Le Butcherettes – The Workman’s Club, October 19 2016 – Live Review by Peter McNally
Le Butcherettes’ Teri Gender Bender begins the evening with a classic misdirect. Standing well back from the microphone at the centre of the stage, she draws the audience close to her with what appears to be an emotionally wrought traditional Mexican ballad. Her voice is mournfully pretty and inviting, but the longer the lament progresses – and with reverb swirling the melody around the room – it starts to feel ever more menacing, like an incantation. It’s an entirely hypnotic performance which ensures that attention is locked exactly where it should be, when suddenly she stabs her hands at the keyboard and kicks into the staccato distorted Hammond organ intro of ‘Burn The Scab’. Drummer Alejandra Luna Robles and multi–instrumentalist Riko Rodríguez-López lurch in behind her and together they explode into a groove heavy, B–movie garage rock, as a wide–eyed Gender Bender gutturally implores the crowd to “Burn it to the ground/Watch it melt away.”
The last time Dublin had to contend with the flailing outsized personality of Le Butcherettes it was on the much larger stage at Vicar Street. There Gender Bender stamped, howled and raved like she was the headliner, when in fact it was Riko’s big brother’s band, At The Drive–In, who had that honour. In the more claustrophobic and dimly–lit confines of The Workman’s Club, the manic energy of her theatrical lunges and electrified zombie jerks are all the more confronting.
When she straps on a guitar for ‘Demon Stuck In Your Eye’ the hinges truly come off, and on ‘Boulders Love Over Layers Of Rock’ she throws herself between three microphones set up with specific effects, as if to capture the unique qualities of each of the multiple–personalities struggling to escape from within her shuddering body. In reality the singer has a voice worthy of three microphones – powerful, assured and at times vulnerable, but always impressively delivered considering the wild abandon with which she attacks the stage.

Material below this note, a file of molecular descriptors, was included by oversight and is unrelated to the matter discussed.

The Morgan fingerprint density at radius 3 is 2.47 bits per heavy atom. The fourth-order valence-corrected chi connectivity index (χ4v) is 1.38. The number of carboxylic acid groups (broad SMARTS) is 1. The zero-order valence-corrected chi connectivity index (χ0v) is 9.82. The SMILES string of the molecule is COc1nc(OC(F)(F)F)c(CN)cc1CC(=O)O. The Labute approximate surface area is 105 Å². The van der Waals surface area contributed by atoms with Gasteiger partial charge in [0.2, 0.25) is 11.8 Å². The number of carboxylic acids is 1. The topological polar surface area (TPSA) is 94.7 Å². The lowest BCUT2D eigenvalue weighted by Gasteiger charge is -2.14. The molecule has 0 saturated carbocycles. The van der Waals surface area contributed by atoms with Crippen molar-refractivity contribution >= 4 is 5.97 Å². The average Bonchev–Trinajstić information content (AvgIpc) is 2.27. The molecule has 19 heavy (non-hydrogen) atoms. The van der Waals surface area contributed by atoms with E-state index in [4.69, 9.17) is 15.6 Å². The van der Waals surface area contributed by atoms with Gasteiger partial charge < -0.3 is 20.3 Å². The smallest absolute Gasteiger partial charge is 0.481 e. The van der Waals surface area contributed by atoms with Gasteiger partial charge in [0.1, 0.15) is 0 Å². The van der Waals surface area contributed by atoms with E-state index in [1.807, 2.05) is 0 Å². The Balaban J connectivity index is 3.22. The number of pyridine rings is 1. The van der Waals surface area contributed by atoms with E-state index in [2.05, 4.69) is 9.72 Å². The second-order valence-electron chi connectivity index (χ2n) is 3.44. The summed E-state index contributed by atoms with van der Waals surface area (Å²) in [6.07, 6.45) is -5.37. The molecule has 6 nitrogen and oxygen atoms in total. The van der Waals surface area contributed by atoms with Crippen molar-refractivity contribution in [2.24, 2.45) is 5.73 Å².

This is a wicked theatrical rock and roll and, as such, it’s hard to take your eyes off the star performer as she careens and spasms across the stage, or delivers a monologue that begins, “So I decided to take a cooking class because I wanted to please him…” However, Rodríguez-López puts in a hero’s shift as he switches nimbly between bass, guitar and keyboards; and Luna Robles is a powerhouse behind the kit, dragging ‘I’m Getting Sick Of You’ to an ecstatic conclusion via a 60’s drum solo led rave–up of rattling snare and thrashing cymbals. As a trio they are air–tight and perform with a swagger that is all their own. This is no more evident than on the funky and cocksure ‘Stab My Back’, which struts up like it’s looking for a fight.
In the end, though, it’s clearly and irrefutably the Teri Gender Bender Show. It’s hard to pay attention to much else when the magnetic leader is at turns: tearing off her green flight suit to reveal a red dress while delivering a drum backed vocal freak out that you’re not sure you should even be watching during ‘Dress Off’; or convulsing like a reanimated corpse performing a voodoo ritual as she climbs atop her keyboard while continuing to play ‘The Leibniz Language.’
‘Your Weakness Gives Me Life’, from 2014’s Cry Is For The Flies, is a clear highlight, combining the best of what’s come before, but allowed to breath a little more and build to a suitably epic climax of tumbling drums and soaring vocals.
The set comes to a close with Gender Bender diving into the crowd for ‘Henry Don’t Got Love’ from debut album Sin Sin Sin and, as the song clatters to a close, the singer begins to hug the people gathered around her in the front few rows, passing her guitar off to some lucky punter who gets the last word with a cacophonous distorted noise solo.
It’s been a night not many in attendance are going to quickly forget as Le Butcherettes surely move on to bigger and more spacious venues, where the stages will still struggle to contain them.